Flights resume, but sky's still not clear for fliers

MUMBAI: AIRLINES can finally breathe with the European airspace opening up after an asphyxiating six days brought on by volcanic ash from Iceland, but passengers may have to endure delays for at least another week, with the backlog throwing flight schedules into disarray.

Online PR News – 22-April-2010 – – Indian and European airlines said they would resume flights to the West with additional and bigger aircraft, soon after the European air navigation safety authority announced opening up of its airspace on Tuesday. However, they will not be able to accommodate new passengers as most of the cancelled flights were up to 90% booked, said an Air India spokesperson. The carrier has a backlog of at least 10,000 passengers.

“Airlines are giving priority to passengers who had confirmed tickets and are rescheduling them,” said Karan Anand, head, relationships and supplier management, Cox and Kings India. European carriers like Lufthansa, however, announced they would be taking fresh bookings for passengers from next week for European destinations.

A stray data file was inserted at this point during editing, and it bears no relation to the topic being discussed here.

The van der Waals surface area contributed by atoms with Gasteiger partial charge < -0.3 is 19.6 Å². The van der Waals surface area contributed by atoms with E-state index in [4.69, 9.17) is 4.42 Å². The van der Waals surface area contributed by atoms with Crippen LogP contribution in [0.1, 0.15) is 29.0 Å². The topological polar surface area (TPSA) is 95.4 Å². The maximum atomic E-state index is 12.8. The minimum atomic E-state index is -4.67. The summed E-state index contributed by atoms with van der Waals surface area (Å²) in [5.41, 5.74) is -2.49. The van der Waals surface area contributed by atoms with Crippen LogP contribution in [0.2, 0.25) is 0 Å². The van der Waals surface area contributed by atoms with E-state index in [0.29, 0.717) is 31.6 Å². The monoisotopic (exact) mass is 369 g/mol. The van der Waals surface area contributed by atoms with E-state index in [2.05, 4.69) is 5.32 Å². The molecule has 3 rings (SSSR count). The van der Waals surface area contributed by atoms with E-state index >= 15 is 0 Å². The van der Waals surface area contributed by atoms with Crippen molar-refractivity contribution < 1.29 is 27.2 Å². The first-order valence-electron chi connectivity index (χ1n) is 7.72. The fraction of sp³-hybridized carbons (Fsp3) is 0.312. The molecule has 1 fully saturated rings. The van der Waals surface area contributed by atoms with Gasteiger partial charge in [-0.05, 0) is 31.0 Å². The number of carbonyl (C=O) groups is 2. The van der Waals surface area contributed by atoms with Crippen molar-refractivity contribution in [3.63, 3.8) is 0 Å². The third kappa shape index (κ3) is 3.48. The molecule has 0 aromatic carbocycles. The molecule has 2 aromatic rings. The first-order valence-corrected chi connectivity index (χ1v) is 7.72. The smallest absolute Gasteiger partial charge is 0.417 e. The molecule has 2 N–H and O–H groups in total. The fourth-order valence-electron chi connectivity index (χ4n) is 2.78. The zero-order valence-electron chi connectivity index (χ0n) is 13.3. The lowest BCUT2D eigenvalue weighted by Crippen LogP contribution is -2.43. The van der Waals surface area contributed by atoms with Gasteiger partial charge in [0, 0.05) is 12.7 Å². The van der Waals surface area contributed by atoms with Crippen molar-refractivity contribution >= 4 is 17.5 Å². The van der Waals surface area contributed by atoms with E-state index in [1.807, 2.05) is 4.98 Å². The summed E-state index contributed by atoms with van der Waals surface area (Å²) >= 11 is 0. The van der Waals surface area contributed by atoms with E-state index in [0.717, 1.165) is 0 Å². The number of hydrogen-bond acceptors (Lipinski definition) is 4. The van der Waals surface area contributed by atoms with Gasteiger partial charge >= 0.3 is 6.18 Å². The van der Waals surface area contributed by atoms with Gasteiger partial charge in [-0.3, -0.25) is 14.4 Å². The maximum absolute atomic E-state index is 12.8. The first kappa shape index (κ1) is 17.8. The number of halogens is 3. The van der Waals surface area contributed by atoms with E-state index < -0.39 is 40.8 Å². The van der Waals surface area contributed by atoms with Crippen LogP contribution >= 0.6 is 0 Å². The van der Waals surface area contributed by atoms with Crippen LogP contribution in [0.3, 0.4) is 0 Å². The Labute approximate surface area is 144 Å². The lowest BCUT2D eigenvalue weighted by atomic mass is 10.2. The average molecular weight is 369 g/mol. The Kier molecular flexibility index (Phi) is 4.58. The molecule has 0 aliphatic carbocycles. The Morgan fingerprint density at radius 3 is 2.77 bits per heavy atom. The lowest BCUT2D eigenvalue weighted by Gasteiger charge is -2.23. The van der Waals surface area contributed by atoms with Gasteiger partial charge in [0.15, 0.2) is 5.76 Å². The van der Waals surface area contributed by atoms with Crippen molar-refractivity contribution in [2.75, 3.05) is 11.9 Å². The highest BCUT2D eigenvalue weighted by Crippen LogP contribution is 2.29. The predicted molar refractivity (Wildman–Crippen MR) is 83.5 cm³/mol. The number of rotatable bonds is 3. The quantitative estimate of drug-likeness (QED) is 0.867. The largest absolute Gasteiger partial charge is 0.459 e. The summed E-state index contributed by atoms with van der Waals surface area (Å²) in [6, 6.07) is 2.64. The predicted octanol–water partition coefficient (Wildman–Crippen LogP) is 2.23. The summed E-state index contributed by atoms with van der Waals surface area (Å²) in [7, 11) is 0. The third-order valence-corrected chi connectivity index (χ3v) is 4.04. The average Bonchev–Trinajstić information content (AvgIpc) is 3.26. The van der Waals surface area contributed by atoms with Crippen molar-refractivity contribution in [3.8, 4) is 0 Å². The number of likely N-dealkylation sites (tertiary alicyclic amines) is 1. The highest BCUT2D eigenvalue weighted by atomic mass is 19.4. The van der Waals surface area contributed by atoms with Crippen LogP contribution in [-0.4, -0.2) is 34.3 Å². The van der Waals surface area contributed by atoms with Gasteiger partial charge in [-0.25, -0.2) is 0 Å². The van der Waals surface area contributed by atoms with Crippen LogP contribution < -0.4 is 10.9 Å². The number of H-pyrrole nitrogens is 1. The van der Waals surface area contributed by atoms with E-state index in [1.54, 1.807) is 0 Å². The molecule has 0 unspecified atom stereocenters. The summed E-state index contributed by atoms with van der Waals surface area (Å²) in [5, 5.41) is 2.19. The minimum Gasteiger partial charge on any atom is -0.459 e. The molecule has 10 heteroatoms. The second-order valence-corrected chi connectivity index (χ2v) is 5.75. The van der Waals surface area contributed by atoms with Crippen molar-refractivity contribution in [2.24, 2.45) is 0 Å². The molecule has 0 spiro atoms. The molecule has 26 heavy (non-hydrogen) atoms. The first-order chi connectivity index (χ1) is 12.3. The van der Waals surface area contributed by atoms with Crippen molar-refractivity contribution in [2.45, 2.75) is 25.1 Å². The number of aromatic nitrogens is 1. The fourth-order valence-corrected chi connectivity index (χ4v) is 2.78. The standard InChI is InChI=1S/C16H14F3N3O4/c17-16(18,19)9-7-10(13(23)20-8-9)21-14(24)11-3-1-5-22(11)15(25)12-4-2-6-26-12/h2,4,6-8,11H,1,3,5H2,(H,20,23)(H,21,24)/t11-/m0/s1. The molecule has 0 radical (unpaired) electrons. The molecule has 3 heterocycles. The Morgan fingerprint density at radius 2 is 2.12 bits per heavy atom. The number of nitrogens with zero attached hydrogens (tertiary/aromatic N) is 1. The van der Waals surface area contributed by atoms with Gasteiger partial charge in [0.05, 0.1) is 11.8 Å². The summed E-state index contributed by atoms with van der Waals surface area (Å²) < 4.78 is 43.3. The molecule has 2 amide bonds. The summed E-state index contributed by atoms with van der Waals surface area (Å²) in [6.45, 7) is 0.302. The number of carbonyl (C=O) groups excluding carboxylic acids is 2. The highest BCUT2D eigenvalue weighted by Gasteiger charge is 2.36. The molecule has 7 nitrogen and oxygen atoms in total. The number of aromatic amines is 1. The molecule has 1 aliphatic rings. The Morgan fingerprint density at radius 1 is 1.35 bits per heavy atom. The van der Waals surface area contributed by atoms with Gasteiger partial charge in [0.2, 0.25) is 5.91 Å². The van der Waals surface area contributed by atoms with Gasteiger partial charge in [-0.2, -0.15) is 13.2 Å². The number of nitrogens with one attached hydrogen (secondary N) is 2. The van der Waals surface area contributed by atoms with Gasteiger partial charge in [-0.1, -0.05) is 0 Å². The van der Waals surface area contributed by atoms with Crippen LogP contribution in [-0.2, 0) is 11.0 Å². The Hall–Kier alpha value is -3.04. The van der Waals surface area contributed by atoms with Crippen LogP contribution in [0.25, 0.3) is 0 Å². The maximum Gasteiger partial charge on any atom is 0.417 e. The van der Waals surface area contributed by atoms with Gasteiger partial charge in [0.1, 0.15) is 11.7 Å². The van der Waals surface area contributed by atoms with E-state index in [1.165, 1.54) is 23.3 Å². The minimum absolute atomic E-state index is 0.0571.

On an average, 13 international flights take off everyday from India carrying 3,500 passengers.

Air-India plans to resume flights on European and Canadian routes from April 22 by deploying a jumbo jet, the Boeing 747-400, which can carry more passengers on than the Boeing 777-300 ER it currently runs on the routes.

The airline is adding almost 423 seats on these sectors. Private carrier Jet Airways is also likely to run an additional flight to London with over 300 extra seats on the route.

Kingfisher Airlines, which has not operated a single flight for the past six days to London, will start operations from Thursday. The airline has a backlog of about 7,000 passengers.

According to the European regulator, around 100,000 flights have been cancelled since April 15 and the European airspace will open with at least 25% fewer flights on Wednesday.

The travel trade believes passengers will have to endure uncertainty till May 15, with the only saving grace being that the peak season for travel to Europe is yet to begin. “People have gone in for multiple bookings, and these may be cancelled over the next few weeks,” said Ankur Bhatia, managing director, Amadeus India.

Travellers like Sameer Irani, a Mumbai-based businessman, are waiting for just such an opportunity. Mr Irani had to postpone his holiday to Long Island, beginning April 16, to May when the crisis hit. “The airline could give us tickets only for May-end. They could not cancel tickets booked from April 22 onward as this would have a cascading effect.”